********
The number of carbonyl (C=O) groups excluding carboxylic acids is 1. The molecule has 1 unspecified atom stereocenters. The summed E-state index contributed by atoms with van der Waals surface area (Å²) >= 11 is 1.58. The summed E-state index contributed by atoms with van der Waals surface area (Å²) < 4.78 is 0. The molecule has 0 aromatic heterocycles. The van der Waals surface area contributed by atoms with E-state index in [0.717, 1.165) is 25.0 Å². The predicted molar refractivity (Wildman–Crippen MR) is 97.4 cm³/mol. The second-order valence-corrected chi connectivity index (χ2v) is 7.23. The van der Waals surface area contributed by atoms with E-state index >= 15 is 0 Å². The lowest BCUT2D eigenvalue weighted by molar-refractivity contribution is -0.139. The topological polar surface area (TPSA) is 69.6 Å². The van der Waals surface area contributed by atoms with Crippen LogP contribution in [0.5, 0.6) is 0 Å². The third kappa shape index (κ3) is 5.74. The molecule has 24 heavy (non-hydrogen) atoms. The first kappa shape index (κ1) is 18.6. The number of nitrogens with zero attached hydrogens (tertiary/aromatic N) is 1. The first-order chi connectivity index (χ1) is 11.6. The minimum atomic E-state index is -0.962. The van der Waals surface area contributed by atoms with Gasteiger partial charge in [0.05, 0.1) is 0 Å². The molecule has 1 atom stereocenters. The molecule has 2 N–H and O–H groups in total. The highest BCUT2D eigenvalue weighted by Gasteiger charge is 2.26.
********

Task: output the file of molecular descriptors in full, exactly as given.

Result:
The number of carbonyl (C=O) groups excluding carboxylic acids is 1. The molecule has 1 unspecified atom stereocenters. The summed E-state index contributed by atoms with van der Waals surface area (Å²) >= 11 is 1.58. The summed E-state index contributed by atoms with van der Waals surface area (Å²) < 4.78 is 0. The molecule has 0 aromatic heterocycles. The van der Waals surface area contributed by atoms with E-state index in [0.717, 1.165) is 25.0 Å². The predicted molar refractivity (Wildman–Crippen MR) is 97.4 cm³/mol. The second-order valence-corrected chi connectivity index (χ2v) is 7.23. The van der Waals surface area contributed by atoms with E-state index >= 15 is 0 Å². The lowest BCUT2D eigenvalue weighted by molar-refractivity contribution is -0.139. The topological polar surface area (TPSA) is 69.6 Å². The van der Waals surface area contributed by atoms with Crippen LogP contribution in [0.5, 0.6) is 0 Å². The third kappa shape index (κ3) is 5.74. The molecule has 24 heavy (non-hydrogen) atoms. The first kappa shape index (κ1) is 18.6. The number of nitrogens with zero attached hydrogens (tertiary/aromatic N) is 1. The first-order chi connectivity index (χ1) is 11.6. The minimum atomic E-state index is -0.962. The van der Waals surface area contributed by atoms with Gasteiger partial charge in [0.05, 0.1) is 0 Å². The molecule has 1 atom stereocenters. The molecule has 2 N–H and O–H groups in total. The highest BCUT2D eigenvalue weighted by Gasteiger charge is 2.26.